A yearlong experiment with America's electric grid could negatively impact home systems and appliances that have a clock that does not work off a computer or the Internet.
Since 1930, electric clocks have kept time based on the rate of the electrical current that powers them. If the current slips off its usual rate, clocks run a little fast or slow. Power companies now take steps to correct it and keep the frequency of the current, and the time, as precise as possible. The group that oversees the U.S. power grid is proposing an experiment that would allow more frequency variation than it does now without corrections, according to a company presentation obtained by The Associated Press.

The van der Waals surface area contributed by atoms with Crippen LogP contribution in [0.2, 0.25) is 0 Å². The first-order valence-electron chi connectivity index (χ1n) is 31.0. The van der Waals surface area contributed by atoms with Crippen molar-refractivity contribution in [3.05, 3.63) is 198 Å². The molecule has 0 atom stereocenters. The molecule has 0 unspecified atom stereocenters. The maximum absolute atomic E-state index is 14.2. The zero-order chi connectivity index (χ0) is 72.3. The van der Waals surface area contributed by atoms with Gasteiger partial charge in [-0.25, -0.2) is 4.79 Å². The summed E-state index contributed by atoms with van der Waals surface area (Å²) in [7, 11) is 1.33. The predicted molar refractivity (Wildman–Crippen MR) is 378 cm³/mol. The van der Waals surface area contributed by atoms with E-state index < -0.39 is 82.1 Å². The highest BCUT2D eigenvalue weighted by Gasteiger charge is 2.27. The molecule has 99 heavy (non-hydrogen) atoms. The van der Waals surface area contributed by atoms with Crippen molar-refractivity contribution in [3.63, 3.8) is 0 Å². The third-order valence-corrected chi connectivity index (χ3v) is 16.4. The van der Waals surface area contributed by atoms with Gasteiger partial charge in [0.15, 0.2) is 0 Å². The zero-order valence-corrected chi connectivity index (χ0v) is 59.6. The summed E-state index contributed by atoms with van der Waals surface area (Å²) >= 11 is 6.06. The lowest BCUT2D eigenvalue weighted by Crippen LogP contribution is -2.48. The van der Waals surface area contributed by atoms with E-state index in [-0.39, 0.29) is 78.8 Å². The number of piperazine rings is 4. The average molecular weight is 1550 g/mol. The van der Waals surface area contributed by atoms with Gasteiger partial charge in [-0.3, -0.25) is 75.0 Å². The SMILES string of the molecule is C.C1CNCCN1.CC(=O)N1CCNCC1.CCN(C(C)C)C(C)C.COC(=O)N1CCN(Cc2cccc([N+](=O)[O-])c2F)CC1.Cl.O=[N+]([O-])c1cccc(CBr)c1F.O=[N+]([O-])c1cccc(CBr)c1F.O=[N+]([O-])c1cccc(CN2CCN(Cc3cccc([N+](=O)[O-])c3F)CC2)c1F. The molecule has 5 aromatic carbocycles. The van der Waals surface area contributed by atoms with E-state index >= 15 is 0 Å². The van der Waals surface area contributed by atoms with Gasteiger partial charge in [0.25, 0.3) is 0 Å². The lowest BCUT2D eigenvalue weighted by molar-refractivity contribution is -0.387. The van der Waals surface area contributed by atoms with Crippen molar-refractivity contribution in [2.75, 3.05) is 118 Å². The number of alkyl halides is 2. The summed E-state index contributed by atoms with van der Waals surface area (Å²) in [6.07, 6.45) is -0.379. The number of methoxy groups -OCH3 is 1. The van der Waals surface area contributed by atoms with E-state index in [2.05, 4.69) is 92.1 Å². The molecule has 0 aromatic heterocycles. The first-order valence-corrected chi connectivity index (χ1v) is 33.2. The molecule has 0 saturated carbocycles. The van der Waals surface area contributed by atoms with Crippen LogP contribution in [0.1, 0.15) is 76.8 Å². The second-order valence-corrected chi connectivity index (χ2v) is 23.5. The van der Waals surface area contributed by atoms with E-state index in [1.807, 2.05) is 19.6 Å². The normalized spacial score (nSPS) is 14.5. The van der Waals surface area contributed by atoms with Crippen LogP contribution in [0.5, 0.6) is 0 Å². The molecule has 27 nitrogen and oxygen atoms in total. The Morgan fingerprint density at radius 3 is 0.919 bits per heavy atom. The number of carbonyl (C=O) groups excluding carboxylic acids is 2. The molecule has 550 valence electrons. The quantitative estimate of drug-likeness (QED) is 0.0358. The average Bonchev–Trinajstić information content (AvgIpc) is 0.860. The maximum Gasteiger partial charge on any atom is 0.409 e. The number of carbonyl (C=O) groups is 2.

Tweaking the power grid's frequency is expensive and takes a lot of effort, said Joe McClelland, head of electric reliability for the Federal Energy Regulatory Commission. “Is anyone using the grid to keep track of time?” McClelland was quoted as saying. “Let's see if anyone complains if we eliminate it.”
No one is quite sure what will be affected.